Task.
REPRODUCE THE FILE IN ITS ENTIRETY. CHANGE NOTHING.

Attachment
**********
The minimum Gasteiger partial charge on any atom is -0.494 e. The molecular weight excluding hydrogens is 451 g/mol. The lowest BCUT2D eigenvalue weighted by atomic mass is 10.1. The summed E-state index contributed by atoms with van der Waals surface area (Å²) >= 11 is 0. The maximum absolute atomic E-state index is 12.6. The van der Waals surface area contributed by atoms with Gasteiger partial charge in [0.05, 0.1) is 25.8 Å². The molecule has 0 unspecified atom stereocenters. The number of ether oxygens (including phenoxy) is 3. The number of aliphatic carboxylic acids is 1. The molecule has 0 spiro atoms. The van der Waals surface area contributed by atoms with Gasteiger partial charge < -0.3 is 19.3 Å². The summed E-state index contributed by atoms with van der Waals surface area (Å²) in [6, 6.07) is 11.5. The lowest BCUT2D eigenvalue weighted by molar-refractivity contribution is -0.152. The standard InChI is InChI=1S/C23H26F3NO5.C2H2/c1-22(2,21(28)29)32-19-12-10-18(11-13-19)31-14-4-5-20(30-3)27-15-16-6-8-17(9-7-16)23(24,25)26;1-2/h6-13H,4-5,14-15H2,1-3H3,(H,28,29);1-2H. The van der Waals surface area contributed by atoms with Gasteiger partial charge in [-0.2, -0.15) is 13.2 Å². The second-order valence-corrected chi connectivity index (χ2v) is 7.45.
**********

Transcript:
The minimum Gasteiger partial charge on any atom is -0.494 e. The molecular weight excluding hydrogens is 451 g/mol. The lowest BCUT2D eigenvalue weighted by atomic mass is 10.1. The summed E-state index contributed by atoms with van der Waals surface area (Å²) >= 11 is 0. The maximum absolute atomic E-state index is 12.6. The van der Waals surface area contributed by atoms with Gasteiger partial charge in [0.05, 0.1) is 25.8 Å². The molecule has 0 unspecified atom stereocenters. The number of ether oxygens (including phenoxy) is 3. The number of aliphatic carboxylic acids is 1. The molecule has 0 spiro atoms. The van der Waals surface area contributed by atoms with Gasteiger partial charge < -0.3 is 19.3 Å². The summed E-state index contributed by atoms with van der Waals surface area (Å²) in [6, 6.07) is 11.5. The lowest BCUT2D eigenvalue weighted by molar-refractivity contribution is -0.152. The standard InChI is InChI=1S/C23H26F3NO5.C2H2/c1-22(2,21(28)29)32-19-12-10-18(11-13-19)31-14-4-5-20(30-3)27-15-16-6-8-17(9-7-16)23(24,25)26;1-2/h6-13H,4-5,14-15H2,1-3H3,(H,28,29);1-2H. The van der Waals surface area contributed by atoms with Gasteiger partial charge in [-0.2, -0.15) is 13.2 Å². The second-order valence-corrected chi connectivity index (χ2v) is 7.45.